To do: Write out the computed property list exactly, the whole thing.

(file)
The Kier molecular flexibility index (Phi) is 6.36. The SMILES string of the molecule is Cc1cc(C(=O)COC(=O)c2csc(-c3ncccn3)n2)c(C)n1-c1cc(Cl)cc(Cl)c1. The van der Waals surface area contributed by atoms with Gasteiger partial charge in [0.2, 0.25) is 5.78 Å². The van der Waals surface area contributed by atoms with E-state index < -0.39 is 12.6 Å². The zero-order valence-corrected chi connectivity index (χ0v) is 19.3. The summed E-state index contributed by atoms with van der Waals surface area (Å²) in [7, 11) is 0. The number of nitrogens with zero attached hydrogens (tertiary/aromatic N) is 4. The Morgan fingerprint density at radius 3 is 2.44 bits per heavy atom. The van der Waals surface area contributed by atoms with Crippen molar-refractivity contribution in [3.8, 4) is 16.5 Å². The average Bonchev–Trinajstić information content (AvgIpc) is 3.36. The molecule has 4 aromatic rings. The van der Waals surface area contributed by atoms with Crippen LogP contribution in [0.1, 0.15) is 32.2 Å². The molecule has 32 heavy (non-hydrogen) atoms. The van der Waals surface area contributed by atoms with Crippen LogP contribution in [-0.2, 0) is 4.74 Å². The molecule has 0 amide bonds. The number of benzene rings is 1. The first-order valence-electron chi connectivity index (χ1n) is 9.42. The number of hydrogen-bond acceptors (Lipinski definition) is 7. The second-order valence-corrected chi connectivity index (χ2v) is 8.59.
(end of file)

The Kier molecular flexibility index (Phi) is 6.36. The SMILES string of the molecule is Cc1cc(C(=O)COC(=O)c2csc(-c3ncccn3)n2)c(C)n1-c1cc(Cl)cc(Cl)c1. The van der Waals surface area contributed by atoms with Gasteiger partial charge in [0.2, 0.25) is 5.78 Å². The van der Waals surface area contributed by atoms with E-state index < -0.39 is 12.6 Å². The zero-order valence-corrected chi connectivity index (χ0v) is 19.3. The summed E-state index contributed by atoms with van der Waals surface area (Å²) in [7, 11) is 0. The number of nitrogens with zero attached hydrogens (tertiary/aromatic N) is 4. The Morgan fingerprint density at radius 3 is 2.44 bits per heavy atom. The van der Waals surface area contributed by atoms with Crippen molar-refractivity contribution in [3.8, 4) is 16.5 Å². The average Bonchev–Trinajstić information content (AvgIpc) is 3.36. The molecule has 4 aromatic rings. The van der Waals surface area contributed by atoms with Crippen LogP contribution in [0.1, 0.15) is 32.2 Å². The molecule has 32 heavy (non-hydrogen) atoms. The van der Waals surface area contributed by atoms with Crippen LogP contribution in [-0.2, 0) is 4.74 Å². The molecule has 0 amide bonds. The number of benzene rings is 1. The first-order valence-electron chi connectivity index (χ1n) is 9.42. The number of hydrogen-bond acceptors (Lipinski definition) is 7. The second-order valence-corrected chi connectivity index (χ2v) is 8.59.